2). Requirement definition: Refines project goals into defined functions and operation of the intended application.

3). System analysis: Analyze end-user information needs.

4). Systems design: VTL's software development team describes desired features and operations in detail, including screen layouts, business rules, process diagrams, pseudo-code and other documentation.

5). Implementation/development: The real code is written here.

6). Integration and testing: Our team brings all the pieces together into a special environment, then checks for errors, bugs and interoperability.

7). Acceptance, installation, deployment: This is the final stage of initial development. Our team puts the software into production and runs actual business.

8). Maintenance i.e. "What happens during the rest of the software's life": changes, correction, additions, move to a different computing platform or say and more. This, the least glamorous and perhaps most important step of all, goes on seemingly forever.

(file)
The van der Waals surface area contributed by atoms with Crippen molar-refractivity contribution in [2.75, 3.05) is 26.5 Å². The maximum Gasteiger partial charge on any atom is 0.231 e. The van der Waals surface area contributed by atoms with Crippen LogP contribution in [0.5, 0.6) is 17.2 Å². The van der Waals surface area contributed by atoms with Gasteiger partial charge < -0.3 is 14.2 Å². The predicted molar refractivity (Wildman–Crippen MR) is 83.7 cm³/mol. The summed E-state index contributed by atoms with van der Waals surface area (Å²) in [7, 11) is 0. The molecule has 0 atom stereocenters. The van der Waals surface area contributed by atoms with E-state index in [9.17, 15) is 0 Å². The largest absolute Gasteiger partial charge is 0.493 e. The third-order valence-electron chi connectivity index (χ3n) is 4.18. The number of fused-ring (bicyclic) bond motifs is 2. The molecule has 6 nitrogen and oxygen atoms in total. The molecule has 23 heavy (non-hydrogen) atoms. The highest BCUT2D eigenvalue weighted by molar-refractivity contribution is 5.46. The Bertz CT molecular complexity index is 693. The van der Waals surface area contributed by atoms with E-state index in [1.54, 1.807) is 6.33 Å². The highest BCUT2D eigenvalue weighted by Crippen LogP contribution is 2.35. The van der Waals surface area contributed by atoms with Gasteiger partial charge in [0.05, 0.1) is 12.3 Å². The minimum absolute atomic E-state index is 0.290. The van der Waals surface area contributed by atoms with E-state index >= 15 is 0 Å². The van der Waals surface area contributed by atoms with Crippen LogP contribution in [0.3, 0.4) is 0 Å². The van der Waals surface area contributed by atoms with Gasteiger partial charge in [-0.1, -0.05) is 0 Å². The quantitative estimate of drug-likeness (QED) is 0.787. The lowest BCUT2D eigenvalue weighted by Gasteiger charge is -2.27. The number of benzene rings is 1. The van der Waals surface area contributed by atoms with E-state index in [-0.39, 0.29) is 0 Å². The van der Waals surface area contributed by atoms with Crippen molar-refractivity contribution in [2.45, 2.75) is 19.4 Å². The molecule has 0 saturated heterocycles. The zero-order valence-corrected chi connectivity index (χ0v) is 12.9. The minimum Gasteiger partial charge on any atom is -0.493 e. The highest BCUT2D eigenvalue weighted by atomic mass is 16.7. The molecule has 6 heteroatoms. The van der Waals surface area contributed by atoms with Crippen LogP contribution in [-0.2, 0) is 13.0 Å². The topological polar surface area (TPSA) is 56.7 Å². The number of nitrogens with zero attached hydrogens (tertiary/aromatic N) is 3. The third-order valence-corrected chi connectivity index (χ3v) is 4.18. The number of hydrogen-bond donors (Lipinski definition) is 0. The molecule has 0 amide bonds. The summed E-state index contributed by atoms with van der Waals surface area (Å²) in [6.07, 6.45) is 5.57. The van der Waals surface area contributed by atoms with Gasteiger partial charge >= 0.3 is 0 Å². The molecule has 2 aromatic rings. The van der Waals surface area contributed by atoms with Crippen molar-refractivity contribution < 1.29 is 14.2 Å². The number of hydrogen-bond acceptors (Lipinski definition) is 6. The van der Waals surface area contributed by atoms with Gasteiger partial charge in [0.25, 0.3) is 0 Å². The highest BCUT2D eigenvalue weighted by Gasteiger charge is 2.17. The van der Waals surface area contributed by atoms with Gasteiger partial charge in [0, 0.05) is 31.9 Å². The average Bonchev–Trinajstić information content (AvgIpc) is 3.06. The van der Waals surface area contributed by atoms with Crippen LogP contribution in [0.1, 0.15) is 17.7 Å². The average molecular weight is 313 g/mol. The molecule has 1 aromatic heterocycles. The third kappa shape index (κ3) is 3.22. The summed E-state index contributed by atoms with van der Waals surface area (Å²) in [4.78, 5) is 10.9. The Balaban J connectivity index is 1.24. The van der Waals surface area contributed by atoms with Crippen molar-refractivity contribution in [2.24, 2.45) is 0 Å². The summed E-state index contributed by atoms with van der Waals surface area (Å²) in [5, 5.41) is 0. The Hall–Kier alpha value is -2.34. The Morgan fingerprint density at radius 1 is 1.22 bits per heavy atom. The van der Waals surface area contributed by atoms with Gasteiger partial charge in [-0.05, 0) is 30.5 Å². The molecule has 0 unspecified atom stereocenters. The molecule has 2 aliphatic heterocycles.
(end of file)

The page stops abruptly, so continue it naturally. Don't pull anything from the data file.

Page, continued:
Golu sharma replied to on 02-Aug-11 06:35 AM
1. Planning – Everything starts with a concept. It could be a concept of someone, or everyone. However, there are those that do not start out with a concept but with a question, “What do you want?” they ask thousands of people in a certain community or age group to know what they want and decide to create an answer. But it all goes back to planning and conceptualization. It is also essential for developers to know that this stage deals a lot with upper management so if you are not the owner of the software development company; you have to deal with them a lot in this stage.

2. Design – Once planning and arguing with the manager or the owner about the plan and somehow convincing them, it is time to design or create a rough plan regarding the software. Developers will work together and decide the initial specifics of the software to be created. They will decide what platform or programming language to use, which will take care the coding of a certain part of the software and even the time frame.